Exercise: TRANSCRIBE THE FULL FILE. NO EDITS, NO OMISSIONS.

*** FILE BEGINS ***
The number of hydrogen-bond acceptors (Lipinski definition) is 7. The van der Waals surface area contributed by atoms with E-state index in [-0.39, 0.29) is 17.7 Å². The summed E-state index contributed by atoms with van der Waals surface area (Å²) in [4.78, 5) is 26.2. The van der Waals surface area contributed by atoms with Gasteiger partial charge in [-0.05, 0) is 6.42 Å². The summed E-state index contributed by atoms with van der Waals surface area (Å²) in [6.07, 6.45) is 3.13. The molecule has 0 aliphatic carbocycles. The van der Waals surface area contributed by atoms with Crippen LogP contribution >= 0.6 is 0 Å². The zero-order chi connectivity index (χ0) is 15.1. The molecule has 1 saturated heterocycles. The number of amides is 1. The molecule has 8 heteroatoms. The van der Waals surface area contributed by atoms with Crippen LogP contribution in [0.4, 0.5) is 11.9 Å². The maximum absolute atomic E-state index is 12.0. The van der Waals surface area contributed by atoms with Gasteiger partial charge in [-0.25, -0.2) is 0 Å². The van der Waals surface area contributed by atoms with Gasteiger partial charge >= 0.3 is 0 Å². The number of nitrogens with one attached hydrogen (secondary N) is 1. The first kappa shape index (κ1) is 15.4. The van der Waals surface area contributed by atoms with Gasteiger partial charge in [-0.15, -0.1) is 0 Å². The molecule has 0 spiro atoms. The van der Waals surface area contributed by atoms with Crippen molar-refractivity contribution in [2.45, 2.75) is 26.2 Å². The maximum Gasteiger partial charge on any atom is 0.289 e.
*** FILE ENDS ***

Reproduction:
The number of hydrogen-bond acceptors (Lipinski definition) is 7. The van der Waals surface area contributed by atoms with E-state index in [-0.39, 0.29) is 17.7 Å². The summed E-state index contributed by atoms with van der Waals surface area (Å²) in [4.78, 5) is 26.2. The van der Waals surface area contributed by atoms with Gasteiger partial charge in [-0.05, 0) is 6.42 Å². The summed E-state index contributed by atoms with van der Waals surface area (Å²) in [6.07, 6.45) is 3.13. The molecule has 0 aliphatic carbocycles. The van der Waals surface area contributed by atoms with Crippen LogP contribution >= 0.6 is 0 Å². The zero-order chi connectivity index (χ0) is 15.1. The molecule has 1 saturated heterocycles. The number of amides is 1. The molecule has 8 heteroatoms. The van der Waals surface area contributed by atoms with Crippen LogP contribution in [0.4, 0.5) is 11.9 Å². The maximum absolute atomic E-state index is 12.0. The van der Waals surface area contributed by atoms with Gasteiger partial charge in [-0.25, -0.2) is 0 Å². The van der Waals surface area contributed by atoms with Gasteiger partial charge >= 0.3 is 0 Å². The number of nitrogens with one attached hydrogen (secondary N) is 1. The first kappa shape index (κ1) is 15.4. The van der Waals surface area contributed by atoms with Gasteiger partial charge in [-0.15, -0.1) is 0 Å². The molecule has 0 spiro atoms. The van der Waals surface area contributed by atoms with Crippen molar-refractivity contribution in [2.45, 2.75) is 26.2 Å². The maximum Gasteiger partial charge on any atom is 0.289 e.